When testing the SDO whilst training/running I found that the SDO delayed the appropriate activation/establishment of the windlass mechanism… particularly with the left foot (likely due to the left SDO having more (fluid) volume in it & extending beyond the first met head). I felt my 1st ray frequently being dorsiflexed & foot sliding on the device. I also noted instability on the SDO particularly on irregular ground (i.e. grass, trail running; in fact any uneven terrain)… the fluid would sometimes be pushed too far laterally thereby creating a pronatory moment (not what I want). Instability was also noted going around corners. Basically, the SDO was acting inefficiently… not providing optimal economical function (i.e. foot sliding on the device; delayed activation of the Windlass)… not to mention, being quite heavy… the SDO weighed in at around 118 – 120 grams each [236 – 240g] (compared to my custom orthotics at 70 grams each [140g]).

    Thus, the SDO does not have the mechanical ability to address such adverse forces Podiatrists commonly see in their clinic which are contributing to pathology. The SDO exhibits insufficient external STJ supination moments via an unstable orthotic/plantar foot interface (due to impressionable moving fluid) to overcome any degree of excessive & prolonged magnitudes of STJ pronation moments… whether that be internal (i.e. medial deviated STJ axis) &/or external (i.e. shoe &/or terrain camber everting foot). Hence the science (Hydrodynamic pressure/fluid mechanics) is valid… but that doesn’t mean this product (SDO) is valid… particularly within the practical/real world… within a podiatry/clinical setting… within orthotic therapy.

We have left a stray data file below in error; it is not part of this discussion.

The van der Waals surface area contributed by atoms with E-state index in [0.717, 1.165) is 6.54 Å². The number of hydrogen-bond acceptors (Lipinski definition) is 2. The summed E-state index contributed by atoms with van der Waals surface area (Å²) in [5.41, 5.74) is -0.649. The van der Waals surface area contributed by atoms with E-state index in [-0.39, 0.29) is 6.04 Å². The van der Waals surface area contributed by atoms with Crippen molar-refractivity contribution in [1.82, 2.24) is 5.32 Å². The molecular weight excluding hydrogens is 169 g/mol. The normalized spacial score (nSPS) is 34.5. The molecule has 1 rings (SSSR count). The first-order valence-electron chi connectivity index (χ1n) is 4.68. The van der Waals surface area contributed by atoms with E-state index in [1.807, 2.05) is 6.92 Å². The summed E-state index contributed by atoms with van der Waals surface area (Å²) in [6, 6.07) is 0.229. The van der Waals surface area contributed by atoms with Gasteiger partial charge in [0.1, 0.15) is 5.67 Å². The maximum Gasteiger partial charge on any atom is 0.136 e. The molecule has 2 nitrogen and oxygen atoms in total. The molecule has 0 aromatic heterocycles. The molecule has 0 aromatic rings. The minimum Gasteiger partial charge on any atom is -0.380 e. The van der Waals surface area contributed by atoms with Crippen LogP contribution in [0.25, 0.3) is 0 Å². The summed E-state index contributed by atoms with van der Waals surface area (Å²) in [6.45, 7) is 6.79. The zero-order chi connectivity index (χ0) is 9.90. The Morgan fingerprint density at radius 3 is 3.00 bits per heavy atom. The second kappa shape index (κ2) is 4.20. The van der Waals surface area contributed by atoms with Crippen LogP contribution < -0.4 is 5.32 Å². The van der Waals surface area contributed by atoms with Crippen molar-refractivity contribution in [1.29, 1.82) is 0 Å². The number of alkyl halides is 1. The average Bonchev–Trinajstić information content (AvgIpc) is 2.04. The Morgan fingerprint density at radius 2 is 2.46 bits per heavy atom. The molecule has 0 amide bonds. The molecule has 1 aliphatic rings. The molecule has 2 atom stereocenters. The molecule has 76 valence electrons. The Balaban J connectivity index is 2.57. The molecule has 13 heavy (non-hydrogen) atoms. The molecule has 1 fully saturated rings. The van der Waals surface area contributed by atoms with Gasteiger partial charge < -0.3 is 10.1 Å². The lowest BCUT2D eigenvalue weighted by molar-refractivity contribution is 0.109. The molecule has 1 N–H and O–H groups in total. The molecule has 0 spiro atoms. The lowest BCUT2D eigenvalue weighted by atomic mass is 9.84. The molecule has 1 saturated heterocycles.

Last edited: Jun 17, 2018
  27. g-lo1

    g-lo1 Member

    Can anyone recommend online course where can go through clinical biomechanical assessments, why we do them, what we are testing for. Using your gathered results to complete a customised orthotic prescription form? Prefer linking the lab work of the cast with what is stipulated on the prescription form :confused:
    Much appreciated
  28. scotfoot

    scotfoot Well-Known Member

    Hi Dr Danaberg
    Once again you have marked one of my posts (this time as funny ,previously as dumb ) but do not elaborate . What about post #60 amuses you ? I feel as if I am being shouted at by a small boy from across the road , who runs away when challenged .

    You don't think there is an " initial windlass phase in gait " ? You don't understand the concept of work partitioning ?

    What's funny Howard ?
  29. scotfoot

    scotfoot Well-Known Member

    Did a little digging Howard .It's the "initial windlass phase of gait " isn't it ? And you think an emoji will put that back in the bottle ?
    Not a hope .
  30. Dennis Kiper

    Dennis Kiper Well-Known Member